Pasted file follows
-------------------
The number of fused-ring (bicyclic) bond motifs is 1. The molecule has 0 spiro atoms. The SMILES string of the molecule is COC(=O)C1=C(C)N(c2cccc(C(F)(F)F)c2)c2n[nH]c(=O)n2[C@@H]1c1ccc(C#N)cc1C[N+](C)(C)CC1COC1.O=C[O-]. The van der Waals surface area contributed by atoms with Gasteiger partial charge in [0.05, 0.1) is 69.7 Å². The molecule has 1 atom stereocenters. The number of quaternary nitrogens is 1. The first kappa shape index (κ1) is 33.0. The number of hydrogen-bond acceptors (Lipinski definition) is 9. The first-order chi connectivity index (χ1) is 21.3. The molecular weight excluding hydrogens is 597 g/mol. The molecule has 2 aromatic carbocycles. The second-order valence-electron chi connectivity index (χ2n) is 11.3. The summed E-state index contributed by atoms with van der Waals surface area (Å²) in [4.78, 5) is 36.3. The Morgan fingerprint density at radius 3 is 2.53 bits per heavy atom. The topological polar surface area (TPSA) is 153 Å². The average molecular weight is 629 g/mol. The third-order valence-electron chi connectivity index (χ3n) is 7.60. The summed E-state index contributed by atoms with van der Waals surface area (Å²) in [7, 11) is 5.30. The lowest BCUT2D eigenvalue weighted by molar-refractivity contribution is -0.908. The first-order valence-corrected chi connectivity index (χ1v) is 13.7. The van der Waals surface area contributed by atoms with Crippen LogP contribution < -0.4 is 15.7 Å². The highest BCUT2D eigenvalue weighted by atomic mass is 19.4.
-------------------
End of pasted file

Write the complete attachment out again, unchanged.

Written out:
The number of fused-ring (bicyclic) bond motifs is 1. The molecule has 0 spiro atoms. The SMILES string of the molecule is COC(=O)C1=C(C)N(c2cccc(C(F)(F)F)c2)c2n[nH]c(=O)n2[C@@H]1c1ccc(C#N)cc1C[N+](C)(C)CC1COC1.O=C[O-]. The van der Waals surface area contributed by atoms with Gasteiger partial charge in [0.05, 0.1) is 69.7 Å². The molecule has 1 atom stereocenters. The number of quaternary nitrogens is 1. The first kappa shape index (κ1) is 33.0. The number of hydrogen-bond acceptors (Lipinski definition) is 9. The first-order chi connectivity index (χ1) is 21.3. The molecular weight excluding hydrogens is 597 g/mol. The molecule has 2 aromatic carbocycles. The second-order valence-electron chi connectivity index (χ2n) is 11.3. The summed E-state index contributed by atoms with van der Waals surface area (Å²) in [4.78, 5) is 36.3. The Morgan fingerprint density at radius 3 is 2.53 bits per heavy atom. The topological polar surface area (TPSA) is 153 Å². The average molecular weight is 629 g/mol. The third-order valence-electron chi connectivity index (χ3n) is 7.60. The summed E-state index contributed by atoms with van der Waals surface area (Å²) in [7, 11) is 5.30. The lowest BCUT2D eigenvalue weighted by molar-refractivity contribution is -0.908. The first-order valence-corrected chi connectivity index (χ1v) is 13.7. The van der Waals surface area contributed by atoms with Crippen LogP contribution < -0.4 is 15.7 Å². The highest BCUT2D eigenvalue weighted by atomic mass is 19.4.